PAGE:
Then we made a toasted cheese sandwhich. This was perhaps my favourite way to use it. It's been a long time since I had a toasted sandwhich with actual cheese but this felt so close and the texture was spot on.
We did a little experiment with our pizza, with half cheezly and half daiya The daiya is on the left and the cheezly is on the right.. As you can tell the cheezly when grated is larger but the daiya had a stronger flavour and actually melted like cheese.
We added it on top of some lentil bologanise. I had to move it around a little to melt but it finished the dish off nicely.
We also made nachos, now check out how well it stretches:
Also on top of some baked potatoes.
We were super impressed with the daiya particuarly the texture when melted, probably the only complaint was that it wasn't so great raw, it's definitely a cooked cheese in my opinion. The flavour was pretty spot on too. Thanks again Bec and Troy, we really appreciate it!
Saturday, August 7, 2010
She made japanese style pumpkin from the asian vegan kitchen cookbook, it was slightly sweet toast pumpkin and so delicious and Toby was jumping up and down in excitement about having a dish he hasn't had since his pre-vegan days. If anyone else has this recipe please share, we would love to re-create it this week.
She also made this Fried tofu with mushroom and ginger broth- which didn't even need veganising. Lisa served it with rice, it was delicious and nourishing.
Peanut oil, for deep frying
200g firm tofu, cut into 3cm dice
1 garlic clove, thinly sliced
5cm piece ginger, thinly sliced
1 bird’s eye chilli, whole
8 shiitake mushrooms, sliced
2 coriander roots, reserve leaves to serve
2 green onions, cut into 5cm pieces
2 tbs soy (she used tamari to make it g/f)
3 tbs Chinese rice wine
6 Szechuan peppercorns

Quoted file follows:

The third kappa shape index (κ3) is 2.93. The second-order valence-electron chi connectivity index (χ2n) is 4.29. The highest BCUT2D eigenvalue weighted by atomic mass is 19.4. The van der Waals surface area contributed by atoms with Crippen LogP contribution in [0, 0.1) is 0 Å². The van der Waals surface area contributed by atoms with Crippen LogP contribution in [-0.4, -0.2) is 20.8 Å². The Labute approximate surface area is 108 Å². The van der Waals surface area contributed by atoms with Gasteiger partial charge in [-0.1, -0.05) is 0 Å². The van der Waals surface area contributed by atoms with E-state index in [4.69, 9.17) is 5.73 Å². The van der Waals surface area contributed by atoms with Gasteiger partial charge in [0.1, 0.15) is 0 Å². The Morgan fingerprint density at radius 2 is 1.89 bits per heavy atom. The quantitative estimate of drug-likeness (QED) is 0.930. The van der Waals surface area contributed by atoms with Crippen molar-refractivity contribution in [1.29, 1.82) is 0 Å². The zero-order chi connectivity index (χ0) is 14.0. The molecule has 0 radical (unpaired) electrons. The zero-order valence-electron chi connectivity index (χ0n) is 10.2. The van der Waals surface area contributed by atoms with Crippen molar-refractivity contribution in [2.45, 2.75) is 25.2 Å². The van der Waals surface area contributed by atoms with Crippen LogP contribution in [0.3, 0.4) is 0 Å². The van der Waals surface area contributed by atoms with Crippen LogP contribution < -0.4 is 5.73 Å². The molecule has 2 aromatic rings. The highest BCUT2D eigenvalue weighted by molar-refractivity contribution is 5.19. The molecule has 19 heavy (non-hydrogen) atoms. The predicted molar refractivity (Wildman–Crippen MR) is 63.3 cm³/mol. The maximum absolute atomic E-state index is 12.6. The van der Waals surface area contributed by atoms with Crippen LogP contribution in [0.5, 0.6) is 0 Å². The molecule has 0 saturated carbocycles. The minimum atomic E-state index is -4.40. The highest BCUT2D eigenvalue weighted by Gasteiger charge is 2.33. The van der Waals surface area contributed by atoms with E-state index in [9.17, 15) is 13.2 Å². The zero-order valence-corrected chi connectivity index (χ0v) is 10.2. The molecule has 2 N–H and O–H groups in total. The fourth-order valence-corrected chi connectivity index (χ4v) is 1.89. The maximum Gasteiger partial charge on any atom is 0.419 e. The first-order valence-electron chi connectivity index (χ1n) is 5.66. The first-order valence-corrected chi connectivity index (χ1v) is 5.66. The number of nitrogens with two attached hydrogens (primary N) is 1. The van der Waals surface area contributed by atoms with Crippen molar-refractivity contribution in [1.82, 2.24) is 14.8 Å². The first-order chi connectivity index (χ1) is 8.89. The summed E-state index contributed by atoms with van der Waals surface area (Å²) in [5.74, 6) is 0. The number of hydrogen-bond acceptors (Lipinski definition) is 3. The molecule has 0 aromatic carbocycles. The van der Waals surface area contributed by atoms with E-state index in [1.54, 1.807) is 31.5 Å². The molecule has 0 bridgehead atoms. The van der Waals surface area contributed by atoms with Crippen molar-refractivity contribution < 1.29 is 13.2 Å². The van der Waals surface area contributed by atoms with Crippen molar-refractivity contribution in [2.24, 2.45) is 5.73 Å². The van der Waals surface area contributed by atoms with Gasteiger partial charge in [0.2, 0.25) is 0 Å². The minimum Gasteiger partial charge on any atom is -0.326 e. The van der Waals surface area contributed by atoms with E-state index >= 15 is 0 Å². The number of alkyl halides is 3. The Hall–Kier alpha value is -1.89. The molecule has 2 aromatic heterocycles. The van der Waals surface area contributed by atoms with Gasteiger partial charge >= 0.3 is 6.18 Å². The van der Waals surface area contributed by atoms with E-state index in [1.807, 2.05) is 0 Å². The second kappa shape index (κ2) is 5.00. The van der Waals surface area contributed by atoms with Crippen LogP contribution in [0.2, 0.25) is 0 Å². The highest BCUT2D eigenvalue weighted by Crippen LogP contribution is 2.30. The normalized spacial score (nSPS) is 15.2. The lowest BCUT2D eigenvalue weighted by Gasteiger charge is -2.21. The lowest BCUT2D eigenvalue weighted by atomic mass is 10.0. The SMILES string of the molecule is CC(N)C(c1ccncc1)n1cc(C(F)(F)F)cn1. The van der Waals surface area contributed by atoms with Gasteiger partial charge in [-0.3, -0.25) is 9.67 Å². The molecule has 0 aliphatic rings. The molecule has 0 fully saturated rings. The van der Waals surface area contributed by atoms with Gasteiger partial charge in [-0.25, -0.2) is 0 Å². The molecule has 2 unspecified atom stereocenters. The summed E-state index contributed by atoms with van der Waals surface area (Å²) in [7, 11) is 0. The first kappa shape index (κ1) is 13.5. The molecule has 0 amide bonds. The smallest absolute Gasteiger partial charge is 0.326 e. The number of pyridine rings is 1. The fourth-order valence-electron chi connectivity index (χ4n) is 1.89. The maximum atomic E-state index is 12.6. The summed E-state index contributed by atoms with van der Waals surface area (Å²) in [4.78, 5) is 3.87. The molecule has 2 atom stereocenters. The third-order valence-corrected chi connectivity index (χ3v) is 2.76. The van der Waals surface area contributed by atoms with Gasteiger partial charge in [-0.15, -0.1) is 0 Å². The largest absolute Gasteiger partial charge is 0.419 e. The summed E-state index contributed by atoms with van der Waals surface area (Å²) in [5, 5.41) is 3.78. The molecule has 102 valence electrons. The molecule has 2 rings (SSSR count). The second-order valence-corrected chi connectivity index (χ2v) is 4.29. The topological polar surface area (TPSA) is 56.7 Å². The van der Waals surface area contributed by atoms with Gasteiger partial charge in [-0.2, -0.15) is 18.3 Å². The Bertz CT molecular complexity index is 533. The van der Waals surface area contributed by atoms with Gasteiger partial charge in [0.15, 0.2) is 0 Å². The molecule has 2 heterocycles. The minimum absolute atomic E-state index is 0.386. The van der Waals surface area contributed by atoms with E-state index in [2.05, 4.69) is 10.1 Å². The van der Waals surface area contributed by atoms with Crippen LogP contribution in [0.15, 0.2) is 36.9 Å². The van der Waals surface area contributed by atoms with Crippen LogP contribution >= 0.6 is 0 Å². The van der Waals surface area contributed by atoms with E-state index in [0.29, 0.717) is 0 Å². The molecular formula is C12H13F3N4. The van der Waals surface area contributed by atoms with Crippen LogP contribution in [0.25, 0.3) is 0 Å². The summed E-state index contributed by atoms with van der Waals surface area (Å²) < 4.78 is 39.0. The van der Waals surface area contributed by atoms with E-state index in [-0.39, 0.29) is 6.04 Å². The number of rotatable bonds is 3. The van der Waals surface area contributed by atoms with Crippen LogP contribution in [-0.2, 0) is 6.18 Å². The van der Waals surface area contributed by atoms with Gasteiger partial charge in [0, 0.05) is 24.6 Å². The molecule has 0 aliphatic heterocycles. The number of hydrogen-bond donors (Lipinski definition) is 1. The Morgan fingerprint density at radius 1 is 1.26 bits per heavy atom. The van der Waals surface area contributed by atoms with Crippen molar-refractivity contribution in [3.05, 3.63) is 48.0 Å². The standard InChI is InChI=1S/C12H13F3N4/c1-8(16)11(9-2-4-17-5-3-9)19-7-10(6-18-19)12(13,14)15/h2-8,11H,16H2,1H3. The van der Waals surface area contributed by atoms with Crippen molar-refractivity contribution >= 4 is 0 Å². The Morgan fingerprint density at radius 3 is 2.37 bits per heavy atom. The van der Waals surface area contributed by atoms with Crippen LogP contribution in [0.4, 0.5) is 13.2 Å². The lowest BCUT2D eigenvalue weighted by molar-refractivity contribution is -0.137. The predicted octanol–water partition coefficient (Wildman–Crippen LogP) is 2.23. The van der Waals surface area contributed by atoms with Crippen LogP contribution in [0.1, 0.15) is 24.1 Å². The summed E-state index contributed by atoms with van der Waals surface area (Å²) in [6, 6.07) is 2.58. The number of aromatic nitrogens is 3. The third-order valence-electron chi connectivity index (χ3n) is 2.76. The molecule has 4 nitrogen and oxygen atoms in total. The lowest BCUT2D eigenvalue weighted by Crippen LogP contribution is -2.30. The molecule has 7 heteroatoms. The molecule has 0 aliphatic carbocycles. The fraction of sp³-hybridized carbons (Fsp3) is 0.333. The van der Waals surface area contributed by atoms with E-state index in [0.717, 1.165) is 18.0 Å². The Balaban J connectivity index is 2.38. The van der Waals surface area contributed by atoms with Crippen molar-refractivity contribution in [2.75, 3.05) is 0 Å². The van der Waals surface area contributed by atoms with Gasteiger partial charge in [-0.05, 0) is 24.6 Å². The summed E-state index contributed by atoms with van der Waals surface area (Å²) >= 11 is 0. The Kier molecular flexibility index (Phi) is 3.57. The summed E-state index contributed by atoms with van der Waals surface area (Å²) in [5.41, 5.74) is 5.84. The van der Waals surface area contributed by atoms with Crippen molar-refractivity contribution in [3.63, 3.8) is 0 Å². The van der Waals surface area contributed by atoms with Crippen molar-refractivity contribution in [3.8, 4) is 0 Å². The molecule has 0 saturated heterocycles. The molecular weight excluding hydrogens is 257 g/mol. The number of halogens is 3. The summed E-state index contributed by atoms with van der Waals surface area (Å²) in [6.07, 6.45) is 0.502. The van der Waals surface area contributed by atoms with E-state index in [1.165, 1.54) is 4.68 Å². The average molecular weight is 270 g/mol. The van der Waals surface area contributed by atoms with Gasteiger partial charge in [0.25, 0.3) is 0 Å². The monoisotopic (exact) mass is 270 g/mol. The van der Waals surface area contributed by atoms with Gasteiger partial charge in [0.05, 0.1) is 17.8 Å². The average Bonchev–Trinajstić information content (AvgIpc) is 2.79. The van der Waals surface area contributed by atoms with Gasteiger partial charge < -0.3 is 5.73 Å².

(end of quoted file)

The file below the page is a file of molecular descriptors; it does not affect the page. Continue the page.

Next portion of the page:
2 star anise
2 baby bok choy
1. Fill a saucepan two thirds full with peanut oil and place over a high heat until hot enough to deep fry. Fry the tofu in batches for 4-6 minutes or until golden. Drain on paper towel.
2. For the broth: combine the garlic, ginger, chilli, mushrooms, coriander root, green onions, soy, rice wine, peppercorns and star anise in a saucepan with the water and bring to a simmer over a medium heat. Allow to simmer for 8-10 minutes, add more water if required.
3. Fill a saucepan a third full of water, bring to the boil over a high heat, place a bamboo steamer over the saucepan, place the bok choy in the steamer and place the lid on, steam for 5-8 minutes or until cooked. Then drizzle with sesame oil.
4. Strain the broth, reserving the mushrooms.
5. To serve, place the bok choy in the centre of a serving bowl, pour over the broth, top with the tofu, mushrooms and coriander leaves to serve. Here is with the rice and pumpkin:
260g caster sugar
1 orange, peeled zest, pith removed, julienned, flesh segmented
135g Arborio rice, rinsed and drained
1 vanilla bean, split, seeds scraped
tarragon leaves, to serve
1/4 cup puffed rice, toasted
15g caster sugar
1 ½ tsp agar agar powder
Step 1: For the candied orange peel, place 1 cup of the sugar and 1 cup of water in a small saucepan over low heat, stirring until the sugar has dissolved. Increase the heat to medium, add orange peel and simmer gently for 45 minutes until syrupy.
Step 2: For the orange jelly, line a 500ml plastic container with cling film. Add ¼ cup water, orange juice and sugar to a small saucepan and bring to the boil. Sprinkle in agar agar and whisk for about 5 minutes until dissolved. Remove from the heat. Pour the mixture through a fine sieve into the lined container. Refrigerate for about 25 minutes or until set. Invert jelly from container onto a board and cut into 1cm cubes.